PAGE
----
Ancient DNA Reveals European Genetic History

Posted: Nov 24 2015, 6:49am CST | by , in News | Latest Science News

Ancient DNA Reveals European Genetic History
A petrous bone like those used in the study. Image: Rick Groleau
  • Ancient European Farmers had the Farming Gene encoded into their DNA

It has been discovered that ancient European farmers had the farming gene encoded into the very structure of their DNA.

The agricultural revolution hit the whole of Europe sometime 8500 years ago. And it was a real game changer so much so that the practice of farming got encoded into the very genes of Europeans.

The way of life or lifestyle of Europeans got fixed thanks to this monumental change. Up until now, scientists knew of changes in DNA via looking at current populations of people. However, our modern genes show a series of imprints the roots of which lie in the distant past. And any factors linked to events are not very prominent in the scheme of things.

An international team of researchers has made a series of findings which got published in the journal Nature recently. These findings were regarding an analysis of ancient human DNA.

“It allows us to put a time and date on selection and to directly associate selection with specific environmental changes, in this case the development of agriculture and the expansion of the first farmers into Europe,” said Iain Mathieson, a research fellow in genetics at Harvard Medical School and first author of the study.

We can now pinpoint the exact time that a selection took place and also make out which environmental changes caused that selection in the first place. The start of the agricultural revolution along with the outspread of the first farmers into European loci is what is under the focal lens here.

Via improved DNA extraction methods and a comprehensive genome database, the results which were unearthed were substantial and quite poignant. For one thing, the shift from a hunting gathering nature to one of sedentary farming was of significant importance.

Genetic materials also underwent similar changes. Such factors included: height, liability to lactose intolerance, fatty acid metabolism, vitamin D levels in the body, white Caucasian skin and blue eye hue. The epidemic of celiac disease was also linked to European farmers on a genetic level.

Other samples gave evidence of immune system diseases. The Neolithic period was a time when people came into contact with each other on a mass base. And they also were in contact with animals that got domesticated.

“The Neolithic period involved an increase in population density, with people living close to one another and to domesticated animals,” said Wolfgang Haak, one of three senior authors of the study, a research fellow at the University of Adelaide and group leader in molecular anthropology at the Max Planck Institute for the Science of Human History.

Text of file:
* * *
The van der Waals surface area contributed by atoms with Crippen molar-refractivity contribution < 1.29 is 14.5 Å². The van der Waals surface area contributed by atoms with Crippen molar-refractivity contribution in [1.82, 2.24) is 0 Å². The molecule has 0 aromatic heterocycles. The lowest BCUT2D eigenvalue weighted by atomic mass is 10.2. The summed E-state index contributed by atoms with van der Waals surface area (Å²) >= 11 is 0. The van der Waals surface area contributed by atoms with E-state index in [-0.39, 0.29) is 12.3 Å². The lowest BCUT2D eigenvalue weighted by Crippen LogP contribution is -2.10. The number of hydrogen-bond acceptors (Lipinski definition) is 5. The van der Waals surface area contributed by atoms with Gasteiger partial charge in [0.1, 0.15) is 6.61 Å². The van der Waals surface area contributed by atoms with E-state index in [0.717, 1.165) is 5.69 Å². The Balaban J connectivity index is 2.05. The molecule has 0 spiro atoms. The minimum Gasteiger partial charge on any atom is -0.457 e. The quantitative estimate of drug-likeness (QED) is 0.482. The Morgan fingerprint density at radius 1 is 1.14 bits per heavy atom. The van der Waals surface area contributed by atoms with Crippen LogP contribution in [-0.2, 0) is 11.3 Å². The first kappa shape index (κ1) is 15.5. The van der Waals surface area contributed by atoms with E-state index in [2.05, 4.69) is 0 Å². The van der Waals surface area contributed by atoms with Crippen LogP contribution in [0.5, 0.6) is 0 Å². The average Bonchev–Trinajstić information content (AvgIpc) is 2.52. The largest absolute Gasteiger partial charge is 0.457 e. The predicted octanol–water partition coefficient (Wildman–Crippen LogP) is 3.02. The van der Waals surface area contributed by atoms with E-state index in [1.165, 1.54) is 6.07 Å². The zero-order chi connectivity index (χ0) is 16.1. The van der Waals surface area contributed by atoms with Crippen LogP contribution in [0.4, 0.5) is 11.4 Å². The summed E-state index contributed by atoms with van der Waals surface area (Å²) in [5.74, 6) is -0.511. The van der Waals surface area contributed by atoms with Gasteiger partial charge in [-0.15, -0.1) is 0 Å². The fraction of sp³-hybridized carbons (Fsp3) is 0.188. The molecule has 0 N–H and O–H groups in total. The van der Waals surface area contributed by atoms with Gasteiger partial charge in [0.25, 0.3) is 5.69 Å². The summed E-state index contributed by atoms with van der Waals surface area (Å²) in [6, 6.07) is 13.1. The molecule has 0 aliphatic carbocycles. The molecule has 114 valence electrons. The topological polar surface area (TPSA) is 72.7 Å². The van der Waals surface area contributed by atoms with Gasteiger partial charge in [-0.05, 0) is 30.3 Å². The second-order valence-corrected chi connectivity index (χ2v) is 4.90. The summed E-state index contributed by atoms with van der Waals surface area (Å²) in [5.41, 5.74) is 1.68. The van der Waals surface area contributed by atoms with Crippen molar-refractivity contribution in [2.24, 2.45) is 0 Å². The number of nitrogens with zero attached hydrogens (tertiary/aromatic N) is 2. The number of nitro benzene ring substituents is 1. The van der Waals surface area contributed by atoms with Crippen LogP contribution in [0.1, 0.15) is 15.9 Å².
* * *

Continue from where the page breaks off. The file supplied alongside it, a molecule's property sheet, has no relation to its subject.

“Although that finding did not come fully as a surprise,” he added, “it was great to see the selection happening in ‘real time.’”

It all came as no big surprise that when living entities are in close proximity they end up contracting certain diseases. Selection also worked its relentless magic of weeding out the unfit specimens. Europe’s first farmers probably came from Anatolia.

Through a series of struggles and adaptations, the farmers eked out a living from the conditions of scarcity. It’s all there in the DNA record which is like an index of everything which occurred in the lives of our early ancestors.

And to think that just a generation ago such things would have been impossible to prove or disprove. It was the play of genes which ultimately led to vital changes in the conditions of both human constitutions and culture.

“It’s a great mystery how present-day populations got to be the way we are today, both in terms of how our ancestors moved around and intermingled and how populations developed the adaptations that help us survive a bit better in the different environments in which we live,” said co-senior author David Reich, professor of genetics at HMS.

“Now that ancient DNA is available at the genome-wide scale and in large sample sizes, we have an extraordinary new instrument for studying these questions.”

“From an archaeological perspective, it’s quite amazing,” said co-senior author Ron Pinhasi, associate professor of archaeology at University College Dublin.

“The Neolithic revolution is perhaps the most important transition in human prehistory. We now have proof that people did actually go from Anatolia into Europe and brought farming with them. For more than 40 years, people thought it was impossible to answer that question.”

“Second,” he continued, “we now have evidence that genetic selection occurred along with the changes in lifestyle and demography, and that selection continued to happen following the transition.”

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<a href="/latest_stories/all/all/20" rel="author">Sumayah Aamir</a>
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